Final decision on Aylsham hospital closure
MARK NICHOLLS Health chiefs have today sounded the death knell for St Michael's Hospital at Aylsham after approving plans to close it down under a radical shake-up of community care in Norfolk.
Health chiefs have today sounded the death knell for St Michael's Hospital at Aylsham after approving plans to close it down under a radical shake-up of community care in Norfolk.
Norfolk's Primary Care Trust made the decision at a special board meeting to consider the future of intermediate care services and take care closer to patient's homes.
The plan affected nine hospitals and 200 beds across the county - with St Michaels' the only hospital to shut. Bed numbers were cut from 201 to 178 but services will remain at the other hospitals.
Dozens of campaigners from Aylsham crowded into the meeting at UEA Sportspark, Norwich, to mount a last-ditch attempt to persuade board members to re-think their decision.
But their efforts were in vain and as the decision was taken cries of “shame” and angry shouts came from the audience.
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Liberal Democrat spokeswoman for Broadland April Pond had earlier told the meeting: “It is absolutely outrageous that you are proposing this closure, you should be adding to services, not closing them.”
Aylsham Town council chair Liz Jones also pressed the board on why Aylsham was “singled out.”
PCT chair Sheila Childerhouse said that no-one had been singled out but the decision was reached with a “robust set of criteria.”
Director of provider services Mark Taylor, who led the project, said: “This is about getting a balance with bed based care and home based care.”
The new intermediate care strategy includes plans for a specialist stroke unit for central Norfolk, though there is now some doubt over whether that will be sited at Dereham Hospital or elsewhere.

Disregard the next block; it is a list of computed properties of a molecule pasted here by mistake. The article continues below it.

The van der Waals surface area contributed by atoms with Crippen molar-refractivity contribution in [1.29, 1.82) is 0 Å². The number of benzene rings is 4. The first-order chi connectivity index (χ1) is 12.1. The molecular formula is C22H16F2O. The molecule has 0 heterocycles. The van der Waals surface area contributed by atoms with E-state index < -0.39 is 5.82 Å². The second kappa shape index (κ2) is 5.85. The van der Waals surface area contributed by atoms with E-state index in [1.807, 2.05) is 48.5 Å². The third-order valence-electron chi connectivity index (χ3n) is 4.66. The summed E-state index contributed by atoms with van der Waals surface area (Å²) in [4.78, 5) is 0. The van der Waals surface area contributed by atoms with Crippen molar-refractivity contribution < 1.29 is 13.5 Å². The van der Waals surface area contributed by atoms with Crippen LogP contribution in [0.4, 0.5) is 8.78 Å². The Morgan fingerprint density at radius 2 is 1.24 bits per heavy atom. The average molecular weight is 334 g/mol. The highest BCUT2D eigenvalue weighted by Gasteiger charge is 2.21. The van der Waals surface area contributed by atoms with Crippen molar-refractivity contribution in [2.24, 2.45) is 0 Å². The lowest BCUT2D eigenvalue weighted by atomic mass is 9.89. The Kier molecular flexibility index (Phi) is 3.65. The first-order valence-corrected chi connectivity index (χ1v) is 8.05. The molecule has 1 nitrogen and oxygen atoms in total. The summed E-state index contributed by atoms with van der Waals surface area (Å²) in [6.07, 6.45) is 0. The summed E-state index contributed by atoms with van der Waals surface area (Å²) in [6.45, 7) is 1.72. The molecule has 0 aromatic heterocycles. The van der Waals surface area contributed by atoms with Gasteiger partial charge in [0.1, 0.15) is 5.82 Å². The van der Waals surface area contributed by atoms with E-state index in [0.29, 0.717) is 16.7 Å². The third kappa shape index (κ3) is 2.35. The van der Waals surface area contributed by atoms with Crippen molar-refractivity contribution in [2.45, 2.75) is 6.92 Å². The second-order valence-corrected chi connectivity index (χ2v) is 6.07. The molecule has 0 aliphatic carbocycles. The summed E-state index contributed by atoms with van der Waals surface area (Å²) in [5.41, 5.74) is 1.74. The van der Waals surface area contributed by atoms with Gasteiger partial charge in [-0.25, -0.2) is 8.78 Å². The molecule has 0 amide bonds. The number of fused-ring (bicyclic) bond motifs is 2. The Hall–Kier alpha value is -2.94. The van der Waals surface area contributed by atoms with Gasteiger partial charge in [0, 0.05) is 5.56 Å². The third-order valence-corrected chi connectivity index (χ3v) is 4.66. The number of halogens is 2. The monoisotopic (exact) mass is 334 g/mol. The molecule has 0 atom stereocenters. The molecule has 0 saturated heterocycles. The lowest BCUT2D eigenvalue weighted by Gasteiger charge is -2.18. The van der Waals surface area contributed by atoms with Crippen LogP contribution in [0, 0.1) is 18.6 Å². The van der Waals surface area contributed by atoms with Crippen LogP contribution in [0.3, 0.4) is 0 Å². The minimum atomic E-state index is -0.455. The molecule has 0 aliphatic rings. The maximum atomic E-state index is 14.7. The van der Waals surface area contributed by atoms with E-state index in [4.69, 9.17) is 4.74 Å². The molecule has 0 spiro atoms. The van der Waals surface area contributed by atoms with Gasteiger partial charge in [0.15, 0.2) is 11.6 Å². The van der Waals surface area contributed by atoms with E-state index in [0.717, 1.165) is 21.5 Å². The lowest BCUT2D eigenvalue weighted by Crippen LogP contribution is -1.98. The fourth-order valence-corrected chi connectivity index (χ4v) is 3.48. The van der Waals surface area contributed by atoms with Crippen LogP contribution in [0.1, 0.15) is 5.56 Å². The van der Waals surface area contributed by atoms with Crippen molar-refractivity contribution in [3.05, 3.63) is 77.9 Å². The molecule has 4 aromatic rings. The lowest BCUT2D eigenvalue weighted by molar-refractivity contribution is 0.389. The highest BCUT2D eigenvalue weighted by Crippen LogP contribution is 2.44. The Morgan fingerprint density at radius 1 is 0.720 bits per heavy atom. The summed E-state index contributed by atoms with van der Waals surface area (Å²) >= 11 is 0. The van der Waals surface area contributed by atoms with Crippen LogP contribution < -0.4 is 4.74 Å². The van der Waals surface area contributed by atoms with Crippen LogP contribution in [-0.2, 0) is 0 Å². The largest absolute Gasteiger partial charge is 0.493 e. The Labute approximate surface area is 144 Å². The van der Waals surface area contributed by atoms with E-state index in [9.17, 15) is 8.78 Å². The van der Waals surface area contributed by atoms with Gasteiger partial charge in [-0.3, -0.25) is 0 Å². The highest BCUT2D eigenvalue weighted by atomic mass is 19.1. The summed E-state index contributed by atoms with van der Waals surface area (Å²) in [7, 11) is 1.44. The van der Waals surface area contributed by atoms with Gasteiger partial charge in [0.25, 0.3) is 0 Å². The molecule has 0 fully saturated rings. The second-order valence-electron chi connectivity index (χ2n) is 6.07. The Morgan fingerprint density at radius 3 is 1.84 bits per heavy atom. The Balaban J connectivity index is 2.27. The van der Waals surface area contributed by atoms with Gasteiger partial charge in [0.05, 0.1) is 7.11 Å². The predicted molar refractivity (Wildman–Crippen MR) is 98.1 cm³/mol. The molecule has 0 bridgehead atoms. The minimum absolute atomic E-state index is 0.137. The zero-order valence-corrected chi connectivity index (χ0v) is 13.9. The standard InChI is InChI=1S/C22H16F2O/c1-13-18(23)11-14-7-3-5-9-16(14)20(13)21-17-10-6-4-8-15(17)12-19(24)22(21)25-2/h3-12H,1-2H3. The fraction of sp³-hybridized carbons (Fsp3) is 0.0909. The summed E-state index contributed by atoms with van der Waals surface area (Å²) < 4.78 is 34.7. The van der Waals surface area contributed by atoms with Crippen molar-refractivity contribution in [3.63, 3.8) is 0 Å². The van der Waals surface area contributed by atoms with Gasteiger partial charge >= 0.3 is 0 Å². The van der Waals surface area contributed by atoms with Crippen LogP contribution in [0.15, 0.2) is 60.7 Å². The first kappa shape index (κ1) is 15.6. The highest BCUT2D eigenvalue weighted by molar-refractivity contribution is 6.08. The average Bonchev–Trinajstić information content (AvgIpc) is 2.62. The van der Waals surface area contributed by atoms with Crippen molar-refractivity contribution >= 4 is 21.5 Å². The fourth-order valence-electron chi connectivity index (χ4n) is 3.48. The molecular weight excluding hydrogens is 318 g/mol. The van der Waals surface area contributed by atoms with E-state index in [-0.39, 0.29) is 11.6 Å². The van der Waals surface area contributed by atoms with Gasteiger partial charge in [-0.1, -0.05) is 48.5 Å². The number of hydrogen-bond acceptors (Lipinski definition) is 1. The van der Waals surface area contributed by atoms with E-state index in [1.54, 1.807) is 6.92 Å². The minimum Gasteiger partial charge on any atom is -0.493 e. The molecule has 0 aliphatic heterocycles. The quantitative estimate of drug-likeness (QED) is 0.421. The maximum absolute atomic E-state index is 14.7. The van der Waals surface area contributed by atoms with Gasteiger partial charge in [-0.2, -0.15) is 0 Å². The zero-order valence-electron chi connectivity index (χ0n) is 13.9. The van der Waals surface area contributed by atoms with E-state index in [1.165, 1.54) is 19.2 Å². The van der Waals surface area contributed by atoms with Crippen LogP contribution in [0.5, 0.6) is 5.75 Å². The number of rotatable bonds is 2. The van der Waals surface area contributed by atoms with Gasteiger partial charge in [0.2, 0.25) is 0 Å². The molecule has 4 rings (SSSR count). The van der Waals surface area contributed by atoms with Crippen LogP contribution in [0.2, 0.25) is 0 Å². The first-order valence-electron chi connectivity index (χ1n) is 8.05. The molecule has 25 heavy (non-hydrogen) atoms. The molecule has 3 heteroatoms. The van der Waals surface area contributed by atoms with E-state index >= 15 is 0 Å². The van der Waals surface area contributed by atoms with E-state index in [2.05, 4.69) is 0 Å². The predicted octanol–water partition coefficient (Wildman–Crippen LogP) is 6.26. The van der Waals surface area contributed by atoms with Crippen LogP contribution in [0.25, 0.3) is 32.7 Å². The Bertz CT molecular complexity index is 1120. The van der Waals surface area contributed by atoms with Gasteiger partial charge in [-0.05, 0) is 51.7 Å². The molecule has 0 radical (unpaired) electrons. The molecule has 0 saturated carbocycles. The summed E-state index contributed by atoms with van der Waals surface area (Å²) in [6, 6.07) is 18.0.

The future of stroke care, due to be discussed at a separate PCT meeting today, is critical to the changes.
Initially, the PCT planned to cut beds from 201 to 158, but now, that will be pegged at 178 and spread over five community hospitals. The figure of 178 includes 104 rehabilitation and palliative care beds, about 40 stroke rehabilitation beds and also 34 supported care beds that will be sited far and wide across the county, including in some units that campaigners feared would close.
Those 104 beds will be split over five sites at: Norwich Community (24), Dereham (24), Kelling (24), Swaffham (18) and North Walsham (14).
The "supported beds", to further help people recover, will be spread across the county, some at the threatened units and others elsewhere. They will be at Fakenham (2) and possibly at Cranmer House; Aylsham (5), though not at St Michael's; Thetford (3); south east Norfolk (5); Wymondham, potentially at Ogden Court (6); Norwich (2); Downham Market (9) and north-west Norfolk.
Some of the locations have yet to be finalised.
The PCT, still struggling to pay of a £46m deficit, will not save any money by the changes and because it now needs more beds at more centres than proposed in the consultation document, there are likely to be only a handful of redundancies. By next April, an additional 30 community care staff will be recruited.